Yet one only has to look at his plays to see how the business of roots, and of identity, preoccupied him. Collaboration examines the artistic partnership between the composer Richard Strauss (played by Michael Pennington) and the Austrian novelist Stefan Zweig (David Horovitz) in the lead-up to the Second World War. Zweig was a Jew, and the struggle to separate his artistic aspirations and his political beliefs drove him, ultimately, to suicide. Strauss was a quisling. Was Zweig the hero, then? Curiously not. Harwood felt deeply for Strauss, whose cooperation very likely saved his Jewish daughter-in-law and grandchildren from Auschwitz. But the abandonment of hope was beyond his comprehension, and for Zweig he felt contempt.
In Taking Sides, Hitler’s favourite conductor, Wilhelm Furtw√§ngler (Pennington), is tried after the war as a Nazi sympathiser. He is an artistic genius, whereas his American interrogator, Steve Arnold (Horovitz), is a bully and a philistine. Yet Arnold has witnessed at first hand the horror of Belsen. In the face of that, what argument can Furtw√§ngler make for the healing power of his art? Here are the Harwood hallmarks: near-obsession with moral dilemma and with what it means to be a Jew.
A part of him, he admitted, would have loved to brush the whole Jewish thing under the carpet. ‘I remember saying to Isaiah Berlin, ‚ÄúI am sick of anti-Semitism.‚Äù He said, ‚ÄúRonnie, you mustn’t be, it defines you as a Jew.‚Äù I think he was right.’
Yet despite his roots, his devotion to England was passionate. Arriving in London at seventeen – a city of ‘willowherb growing out of bomb craters, and an atmosphere of unity and embrace’ – he fell in love with it. He loved England’s sense of fair play, and its institutions. He worried when ‘politicians tinker with the head of state, the monarchy, the judiciary, taking more and more power to themselves’.

Yet those tempted to pigeonhole Harwood as right wing should look to his record as a campaigner for human rights. His early writing was devoted to fighting against apartheid, and in favour of freedom of speech. In 1986, he put his life in danger to make a film about Mandela, still imprisoned on Robben Island and largely unknown.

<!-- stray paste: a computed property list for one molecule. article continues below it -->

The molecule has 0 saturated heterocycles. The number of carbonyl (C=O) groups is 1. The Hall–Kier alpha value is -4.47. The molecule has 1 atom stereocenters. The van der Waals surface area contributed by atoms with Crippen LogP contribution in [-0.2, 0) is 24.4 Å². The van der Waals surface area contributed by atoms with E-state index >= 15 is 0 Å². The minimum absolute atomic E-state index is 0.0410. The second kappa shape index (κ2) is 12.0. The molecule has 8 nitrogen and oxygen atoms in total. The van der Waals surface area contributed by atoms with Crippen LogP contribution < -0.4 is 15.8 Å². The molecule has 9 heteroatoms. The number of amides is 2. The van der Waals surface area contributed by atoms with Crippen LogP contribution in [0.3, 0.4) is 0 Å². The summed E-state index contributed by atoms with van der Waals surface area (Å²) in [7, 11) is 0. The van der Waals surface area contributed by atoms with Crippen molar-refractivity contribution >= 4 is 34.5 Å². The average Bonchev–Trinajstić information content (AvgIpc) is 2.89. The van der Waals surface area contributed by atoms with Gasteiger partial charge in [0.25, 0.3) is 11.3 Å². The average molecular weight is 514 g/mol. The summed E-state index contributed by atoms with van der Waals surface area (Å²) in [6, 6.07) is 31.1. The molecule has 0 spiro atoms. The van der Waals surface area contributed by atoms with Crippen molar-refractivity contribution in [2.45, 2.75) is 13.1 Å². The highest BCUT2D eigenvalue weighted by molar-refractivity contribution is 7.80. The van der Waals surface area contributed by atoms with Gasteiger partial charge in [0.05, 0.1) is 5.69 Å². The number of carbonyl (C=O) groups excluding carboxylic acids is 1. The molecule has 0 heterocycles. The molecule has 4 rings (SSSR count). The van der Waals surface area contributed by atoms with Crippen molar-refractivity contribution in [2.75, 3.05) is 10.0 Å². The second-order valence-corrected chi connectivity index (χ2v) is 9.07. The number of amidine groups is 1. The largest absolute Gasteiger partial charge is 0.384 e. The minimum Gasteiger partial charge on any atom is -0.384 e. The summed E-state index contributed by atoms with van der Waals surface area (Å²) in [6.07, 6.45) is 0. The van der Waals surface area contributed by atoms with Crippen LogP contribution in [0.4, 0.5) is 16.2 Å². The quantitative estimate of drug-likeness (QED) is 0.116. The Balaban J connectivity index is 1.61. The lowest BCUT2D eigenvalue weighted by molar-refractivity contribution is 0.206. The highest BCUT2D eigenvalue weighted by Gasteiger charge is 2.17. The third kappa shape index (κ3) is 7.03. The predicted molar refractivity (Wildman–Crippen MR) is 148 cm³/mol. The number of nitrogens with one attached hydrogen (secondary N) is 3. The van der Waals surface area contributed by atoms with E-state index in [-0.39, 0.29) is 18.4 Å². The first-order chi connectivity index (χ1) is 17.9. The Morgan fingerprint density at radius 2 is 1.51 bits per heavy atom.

But it was the Holocaust that most haunted him. In 1946, with other Jewish schoolchildren, he was taken to a showing of film footage from Belsen. ‘It was…unbelievable. I had nightmares. And it was absolutely central to my development as a person.’ All this resurfaced powerfully when, preparing to work on The Pianist, Ronald Harwood and Roman Polanski spent time together watching reels of previously unseen SS film of Nazi treatment of the Jews. ‘It was terrible – worse than the film from Belsen. We watched all day, and then went out for a huge dinner, and drank too much. We never talked about it, because it was unbearable. And I said to Roman, ‚ÄúYou know this is what started me off: seeing this as a child.‚Äù’
But self-pity was not a part of Harwood’s nature, and he was grateful to his Jewish heritage for giving him a sense of rootedness and equanimity. ‘Jews walk a tightrope between this world and the next very comfortably,’ he said. ‘They are good at this world, but they have a spiritual dimension too. I enjoy this world, but I also have another dimension.’ He explored this dimension by making retreats with his Catholic wife, Natasha, at the Benedictine Abbey of Ampleforth in Yorkshire, getting up at 5am for Matins.
Was he afraid of death, I asked him? ‘I think about it, but I’m not afraid of it. If I’ve led a decent life, I’ve no reason to fear it. It’s part of my confidence, I suppose.’

Ronald Harwood, who died in 2020, was Chair of the RSL from 2001–04